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Chapter 24

  • From the time Seyd rode into the hacienda up to that moment less than twent_inutes had passed, but events had leaped to a conclusion.
  • The barrier of debris across the outer buildings had diminished the force o_he blow upon the house, and had the water gained instant access to th_nterior and equalized the pressure it might have stood. As the wave race_ast, level with the high wall, the patio presented for an instant a curiou_esemblance to a square vessel pressed down till its edges just rose above th_ater. The next, its stout walls fell inward, and over them a yellow wav_eaped at the house. Reinforced by its partition walls, it withstood for a fe_econds the enormous pressure. Then above the cracking and grinding of debri_nd the mingled roar of the flood rose the boom of doors and windows blown ou_f their frames.
  • Because of its length the guardhouse went first. Feeling it tremble under hi_eet, Seyd lifted Francesca and held her face in against his breast. Not tha_e was in the least resigned. Never in all his life had he felt a keene_esire to live. His glance darted hither and thither, and when, freed by th_all of the stone lintels, a patio gate sprang out of the yellow cauldro_lmost at his feet he snatched up Francesca, leaped, and landed in its ver_enter. Falling under her, he was, for an instant, breathless. But in the fe_econds that he lay there gasping circumstances worked in their favor. Thrus_y the impact into the recoil of the wave from the house wall, the gate wa_eaved out of the patio, and passed the guardhouse just before the heavy tile_oof collapsed with the walls.
  • Almost in an instant the house crumbled and melted with scarcely a splash.
  • Sitting up a few seconds later, Seyd looked back on all that was left of E_uiss, the barrier of debris rising, a black reef, out of a yellow sea. A mil_head the wave roared on, its furious crescendo again reduced to a boomin_iapason. While the gate was being carried with incredible swiftness acros_he El Quiss pastures the roar sank to a distant hum, and presently die_ltogether, leaving only the quiet lapping of the waters in the falling dusk.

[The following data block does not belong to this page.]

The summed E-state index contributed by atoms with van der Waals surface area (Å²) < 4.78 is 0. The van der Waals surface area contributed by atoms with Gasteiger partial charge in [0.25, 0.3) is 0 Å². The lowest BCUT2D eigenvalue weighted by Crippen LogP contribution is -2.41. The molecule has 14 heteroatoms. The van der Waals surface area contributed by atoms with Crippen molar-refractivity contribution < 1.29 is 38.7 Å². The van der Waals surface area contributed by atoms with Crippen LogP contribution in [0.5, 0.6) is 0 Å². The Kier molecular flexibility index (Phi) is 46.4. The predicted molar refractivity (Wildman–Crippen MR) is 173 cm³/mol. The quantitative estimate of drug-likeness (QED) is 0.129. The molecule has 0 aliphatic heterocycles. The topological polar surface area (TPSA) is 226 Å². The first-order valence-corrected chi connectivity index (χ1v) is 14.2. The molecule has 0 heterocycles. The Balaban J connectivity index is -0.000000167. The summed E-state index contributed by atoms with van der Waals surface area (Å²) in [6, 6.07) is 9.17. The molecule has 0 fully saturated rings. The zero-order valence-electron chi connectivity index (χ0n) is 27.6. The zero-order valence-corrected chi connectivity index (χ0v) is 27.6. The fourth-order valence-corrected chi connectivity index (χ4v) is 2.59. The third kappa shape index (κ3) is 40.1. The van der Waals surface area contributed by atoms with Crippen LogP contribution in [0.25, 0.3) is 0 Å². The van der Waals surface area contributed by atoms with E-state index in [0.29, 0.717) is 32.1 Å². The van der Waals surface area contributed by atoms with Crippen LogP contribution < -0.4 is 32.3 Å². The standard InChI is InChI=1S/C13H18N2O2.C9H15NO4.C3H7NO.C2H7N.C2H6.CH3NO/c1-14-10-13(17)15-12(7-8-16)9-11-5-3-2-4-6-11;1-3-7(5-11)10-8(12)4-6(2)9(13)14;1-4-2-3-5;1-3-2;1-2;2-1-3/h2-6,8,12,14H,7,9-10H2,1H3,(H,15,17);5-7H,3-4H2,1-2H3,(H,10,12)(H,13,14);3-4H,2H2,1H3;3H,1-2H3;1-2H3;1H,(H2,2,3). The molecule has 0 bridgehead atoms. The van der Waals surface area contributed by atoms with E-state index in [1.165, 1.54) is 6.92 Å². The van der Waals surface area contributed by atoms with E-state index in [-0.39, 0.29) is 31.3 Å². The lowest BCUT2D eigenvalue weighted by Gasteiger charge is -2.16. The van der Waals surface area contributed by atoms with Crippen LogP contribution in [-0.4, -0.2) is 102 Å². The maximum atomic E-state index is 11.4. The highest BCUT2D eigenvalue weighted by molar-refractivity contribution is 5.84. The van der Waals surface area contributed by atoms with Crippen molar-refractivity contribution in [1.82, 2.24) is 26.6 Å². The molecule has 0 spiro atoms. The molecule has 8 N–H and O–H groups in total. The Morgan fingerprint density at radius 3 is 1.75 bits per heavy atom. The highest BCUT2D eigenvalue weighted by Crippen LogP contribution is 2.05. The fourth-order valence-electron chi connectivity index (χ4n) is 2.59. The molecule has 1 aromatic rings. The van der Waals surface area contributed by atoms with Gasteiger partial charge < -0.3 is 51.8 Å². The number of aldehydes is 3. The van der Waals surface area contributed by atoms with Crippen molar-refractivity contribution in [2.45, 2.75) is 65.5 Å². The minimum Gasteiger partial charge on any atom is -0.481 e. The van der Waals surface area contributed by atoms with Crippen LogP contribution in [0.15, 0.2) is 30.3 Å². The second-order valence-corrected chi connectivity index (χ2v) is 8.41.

• So quickly had it all passed that Seyd found it hard to believe they wer_loating in comparative safety. The gate, which was ten feet by twelve in siz_nd four inches thick, floated evenly, and if an occasional wave ran across i_he tepid rain water of the tropics caused no discomfort. Neither were they i_anger from the debris, logs, and uprooted trees which floated at equal spee_n currents that were setting back to the river. With a pole that he picked u_eyd was able to keep out of the way of the few that rolled and tumbled whe_heir branches caught on the bottom, and when at last they drifted on th_eeper, slower currents of the river he turned to Francesca, who had remaine_ huddled, sobbing heap just where she fell.
  • She looked up when he touched her shoulder. “Oh, I feel wicked!” she cried,
  • remorsefully. “If I had only waited for a few more days, given you time t_xplain, he would still be alive.”
  • “It was perfectly natural,” Seyd comforted her. “He would absolve you from al_lame were he here, for with all his faults he was big and brave.”
  • “You really think that he would?” She looked up with tearful anxiety.
  • “I’m sure of it. How could he do otherwise?”
  • “But he was—my husband. And I left him—for you.”
  • “Yet I do not think that he held you in blame.”
  • Kneeling beside her, with one arm around her shoulders, he gave hi_eason—Sebastien’s last salute. Even if this started her tears anew she,
  • nevertheless, felt comforted. When a black shape forged out of the dus_longside, and he had to return to his pole, her natural spirit reasserte_tself.
  • “Here am I, crying like a child instead of helping. What can I do?”
  • There was really nothing. But to keep her from brooding he placed her o_atch. “If you’ll keep a lookout I’ll take a shove at everything that float_n reach. The current is setting across the river, and we have nearly twent_iles to work in. With any old luck we ought to be able to land at Sant_ertrudis.”
  • Thick dusk presently merged into night, but they were helped by a full moo_hich shed a dew of light through the falling rain. Not that they voyage_ithout hazard. Twice they were almost swamped by trees which rolled ove_nder the thrust of Seyd’s pole. Farther down they narrowly escaped shipwrec_n wooded islands. Yet, thrusting and hauling, he worked steadily with th_avoring current, and they had gained almost across when, rounding a bend,